Invest in the future

Another benefit of utilizing cash-out refinancing is the ability to use newly freed up cash flow to invest in the future. Whether this be investing in real estate properties, creating a college fund for children or utilizing extra cash to start a business, using a cash-out refinance can open up doors for homeowners.

Using equity to get cash flow that goes towards long-term investments is an attractive opportunity for some homeowners, depending on their specific situation and financial goals.  

While investing has generally become more prevalent across age generations throughout the pandemic, mortgage companies should also be sure to guide borrowers into fiscally responsible paths for cash-out refinancing.

While investing in highly volatile assets can be a great option for “quick cash,” betting on high-risk assets can be detrimental to homeowners looking to utilize cash-out refinancing for long-term success. Homeowners should view cash-out refinancing as an option that gives them flexibility to have more control over their long-term financial success and should be cautious using it as a path toward a quick return.

At a time when homeowners and their families have gone through tremendous financial loss because of the pandemic, cash-out refinancing can be an option that positions borrowers for a brighter financial future.

While many of these options can be beneficial for homeowners, caution should be exercised when newly freed cash flow is used towards returns that are not guaranteed. Mortgage professionals can help best position borrowers for success by communicating refinancing options on a case-by-case basis to ensure it is the most viable option.

Through conversations on better management and leverage of home equity, mortgage providers can help borrowers improve their financial outlook.

Whether the result is to make home improvements, consolidate high-interest debt or even use the free cash flow towards investments, with more equity on the table than ever before, it is crucial for servicers and lenders to maximize their impact by helping borrowers understand all options available to them.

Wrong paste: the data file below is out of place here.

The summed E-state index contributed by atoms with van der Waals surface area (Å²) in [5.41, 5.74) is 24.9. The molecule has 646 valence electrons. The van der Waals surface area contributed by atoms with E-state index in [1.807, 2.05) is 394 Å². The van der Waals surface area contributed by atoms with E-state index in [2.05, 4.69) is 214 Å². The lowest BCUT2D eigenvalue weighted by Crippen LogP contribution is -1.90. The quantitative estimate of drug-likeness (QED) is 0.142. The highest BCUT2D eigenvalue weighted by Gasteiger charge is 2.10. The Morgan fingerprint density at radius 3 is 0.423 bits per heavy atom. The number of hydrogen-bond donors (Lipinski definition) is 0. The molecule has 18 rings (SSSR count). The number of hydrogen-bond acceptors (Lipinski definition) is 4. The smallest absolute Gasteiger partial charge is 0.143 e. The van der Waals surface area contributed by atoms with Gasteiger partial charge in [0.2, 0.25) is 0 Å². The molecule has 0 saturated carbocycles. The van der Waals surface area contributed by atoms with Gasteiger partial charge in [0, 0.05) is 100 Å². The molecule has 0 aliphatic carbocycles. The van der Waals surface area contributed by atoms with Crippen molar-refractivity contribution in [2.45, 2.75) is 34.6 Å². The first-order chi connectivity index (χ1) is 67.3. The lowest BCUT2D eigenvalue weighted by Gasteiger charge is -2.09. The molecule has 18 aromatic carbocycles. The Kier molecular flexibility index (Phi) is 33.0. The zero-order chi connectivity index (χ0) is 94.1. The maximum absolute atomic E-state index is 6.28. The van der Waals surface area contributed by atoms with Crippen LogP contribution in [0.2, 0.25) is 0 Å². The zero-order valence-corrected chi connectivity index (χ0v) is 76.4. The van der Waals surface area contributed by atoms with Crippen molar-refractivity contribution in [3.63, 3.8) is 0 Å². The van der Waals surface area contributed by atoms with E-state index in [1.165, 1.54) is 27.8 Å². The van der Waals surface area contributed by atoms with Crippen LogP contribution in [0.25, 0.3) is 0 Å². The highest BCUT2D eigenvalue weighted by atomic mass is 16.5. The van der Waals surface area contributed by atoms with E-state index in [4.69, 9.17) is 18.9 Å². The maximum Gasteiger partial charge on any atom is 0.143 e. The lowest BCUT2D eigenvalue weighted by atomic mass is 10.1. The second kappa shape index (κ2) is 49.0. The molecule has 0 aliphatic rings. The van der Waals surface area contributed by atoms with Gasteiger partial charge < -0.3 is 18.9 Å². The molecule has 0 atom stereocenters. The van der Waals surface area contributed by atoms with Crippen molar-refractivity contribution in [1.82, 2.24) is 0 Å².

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FNF’s title segment has another record quarter

FNF’s title segment has another record quarter
Fidelity National Financial, Inc. reported total revenue of $3.9 billion in the third quarter, up 31 percent year-over-year. In the title segment, total revenue excluding recognized gains and losses was $3.1 billion, compared with $2.5 billion a year ago, a 24 percent increase. Read on for more from the third-quarter earnings report.

Survey shows how industry adapted to pandemic

Survey shows how industry adapted to pandemic
The pandemic taught everyone to quickly adapt and change. According to PropLogix’s fourth annual State of the Title Industry Report, those lessons continued guiding the title industry in 2021.The record title order volume due to refinancing activity spurred title and real estate professionals to make some changes to handle the demand, according to the survey. Read on for more.

Redfin expands brokerage to second-home destinations

Redfin expands brokerage to second-home destinations
Redfin launched in Big Bear, Calif., and Ocean City, Md., and extended its brokerage services in Hudson Valley, N.Y., to include parts of Ulster County. Redfin now serves more than 100 markets across the U.S. and Canada. Read on for more about the expansion.



Fidelity names SVP of investor and external relations

Fidelity names SVP of investor and external relations
Fidelity National Financial named a new senior vice president of investor and external relations. Most recently, she was senior vice president of financial planning and analysis at F&G. Read on for more about the new SVP.